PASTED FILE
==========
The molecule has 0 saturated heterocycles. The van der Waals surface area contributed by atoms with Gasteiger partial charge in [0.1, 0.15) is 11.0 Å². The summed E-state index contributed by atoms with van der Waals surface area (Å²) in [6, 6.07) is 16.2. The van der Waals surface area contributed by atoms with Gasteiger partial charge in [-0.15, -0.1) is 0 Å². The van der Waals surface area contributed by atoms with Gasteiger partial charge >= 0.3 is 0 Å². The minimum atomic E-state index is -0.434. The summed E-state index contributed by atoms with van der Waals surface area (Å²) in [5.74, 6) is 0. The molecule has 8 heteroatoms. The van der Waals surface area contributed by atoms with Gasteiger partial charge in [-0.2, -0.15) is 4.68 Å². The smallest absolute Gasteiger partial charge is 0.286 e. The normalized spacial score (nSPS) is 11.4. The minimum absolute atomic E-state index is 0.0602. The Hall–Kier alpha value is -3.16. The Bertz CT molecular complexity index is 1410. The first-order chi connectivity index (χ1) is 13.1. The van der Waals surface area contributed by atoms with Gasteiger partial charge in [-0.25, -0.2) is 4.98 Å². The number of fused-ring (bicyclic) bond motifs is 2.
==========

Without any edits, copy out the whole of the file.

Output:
The molecule has 0 saturated heterocycles. The van der Waals surface area contributed by atoms with Gasteiger partial charge in [0.1, 0.15) is 11.0 Å². The summed E-state index contributed by atoms with van der Waals surface area (Å²) in [6, 6.07) is 16.2. The van der Waals surface area contributed by atoms with Gasteiger partial charge in [-0.15, -0.1) is 0 Å². The van der Waals surface area contributed by atoms with Gasteiger partial charge >= 0.3 is 0 Å². The minimum atomic E-state index is -0.434. The summed E-state index contributed by atoms with van der Waals surface area (Å²) in [5.74, 6) is 0. The molecule has 8 heteroatoms. The van der Waals surface area contributed by atoms with Gasteiger partial charge in [-0.2, -0.15) is 4.68 Å². The smallest absolute Gasteiger partial charge is 0.286 e. The normalized spacial score (nSPS) is 11.4. The minimum absolute atomic E-state index is 0.0602. The Hall–Kier alpha value is -3.16. The Bertz CT molecular complexity index is 1410. The first-order chi connectivity index (χ1) is 13.1. The van der Waals surface area contributed by atoms with Gasteiger partial charge in [-0.25, -0.2) is 4.98 Å². The number of fused-ring (bicyclic) bond motifs is 2.